Have you struggled through a scientific article? Try starting here.
Remember high school science? While some readers smile back on those days with fond memories, most of us cringe. Let’s take a guess as to how your science class began: safety discussions, learning that confounding metric nonsense, and then the scientific method. And cue the PTSD flashbacks. Oh the scientific method – that inane step-by-step procedure of making a hypothesis, gathering your materials, writing a procedure, running the experiment and obtaining the necessary data, and finally writing your conclusion. Is this ringing any bells now? (If not, your skills of memory repression are indeed commendable.)
Well, that horrid scientific method experience is indeed how scientific papers are written. First off, science articles are not meant to be read as a story. There is not a plot, no main characters, no villains, no romance, no violence (unless there are explosions or infections), basically nothing “fun” in the normal sense of the word. Science articles are meant to inform. They are long recipes, with the science journal being nothing more than a large cookbook of sorts. Your hypothesis – an educated guess of what the results should be that is able to be tested during the course of the experiment – is what you want your recipe to be. The materials are your ingredients and cooking tools. The procedure is the step-by-step explanation of how to go about your recipe. The key with the procedure is that every person that attempts the same procedure should be able to duplicate your recipe with no variations. The data would be the recipe itself, and the conclusion would be the review as to how the recipe turned out and some ideas on how to improve or change the recipe next time.
So here is one opinion of how to actually look at a scientific article. Most of them start with an abstract, a short description of what is found in the context of the main article. The abstract is kind of like what you would find on the back cover of a novel or inside the front flap. This short summary should preview what you will find in the resulting discussion with a brief highlight of important results. Start there – if the abstract doesn’t pertain to your interest or your research, you don’t need to read the article. You wouldn’t read a book if the summary inside the front flap had nothing to do with your interests.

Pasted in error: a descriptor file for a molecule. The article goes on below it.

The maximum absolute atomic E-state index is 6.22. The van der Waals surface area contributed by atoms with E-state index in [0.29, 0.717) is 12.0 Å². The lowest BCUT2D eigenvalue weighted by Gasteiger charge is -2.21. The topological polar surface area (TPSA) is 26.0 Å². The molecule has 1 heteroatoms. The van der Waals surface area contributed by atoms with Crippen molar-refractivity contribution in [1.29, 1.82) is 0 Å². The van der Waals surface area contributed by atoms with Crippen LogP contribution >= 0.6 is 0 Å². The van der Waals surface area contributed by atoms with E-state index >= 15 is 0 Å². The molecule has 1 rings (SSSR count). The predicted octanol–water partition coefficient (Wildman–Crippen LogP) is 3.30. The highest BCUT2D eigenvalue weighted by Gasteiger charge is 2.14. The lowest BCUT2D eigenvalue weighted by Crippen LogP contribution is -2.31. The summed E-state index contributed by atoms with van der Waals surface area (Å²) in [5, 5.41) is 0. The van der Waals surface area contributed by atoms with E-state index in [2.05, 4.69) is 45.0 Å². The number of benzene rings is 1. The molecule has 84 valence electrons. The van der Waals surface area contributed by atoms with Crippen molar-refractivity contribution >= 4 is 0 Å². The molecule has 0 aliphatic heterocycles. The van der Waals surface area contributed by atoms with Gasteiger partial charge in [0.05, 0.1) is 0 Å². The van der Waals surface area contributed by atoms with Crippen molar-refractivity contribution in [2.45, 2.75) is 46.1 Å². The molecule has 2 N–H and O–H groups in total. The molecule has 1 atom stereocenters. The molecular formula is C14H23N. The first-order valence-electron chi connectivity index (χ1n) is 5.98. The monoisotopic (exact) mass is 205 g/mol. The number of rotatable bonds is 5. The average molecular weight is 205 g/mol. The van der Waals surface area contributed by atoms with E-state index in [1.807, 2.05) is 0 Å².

If the abstract passes your approval, move on to the introduction. In the introduction, the authors will generally lay out their research and what they hope to accomplish in their testing. They will also introduce their hypothesis, so you will have an idea of where they are going in this experiment.
Skip the procedure and materials section. If something in the conclusion doesn’t seem to jive or you intend on trying the experiment yourself, come back and read it. In all my years of reading scientific articles, it has not ever been detrimental for me to skip this section. In fact, it has spared me a lot of confusion and headaches. Unless technical jargon, metric measurements, and precise instructions are your thing, just do yourself a favor and move on to the results.
Read the results and conclusion. This is where the authors will lay out their data, what that data means, and how it pertains to their initial goals. There will still be a lot of technical jargon, but as long as you understand the big idea of what the authors were going for, you are on the right page.
At the end of the day, if you can understand what the intent of the experiment was, the results that were obtained from the testing, and the general conclusions that were made, you’ve succeeded. It’s all due to that wonderful scientific method you have spent all this time trying to forget!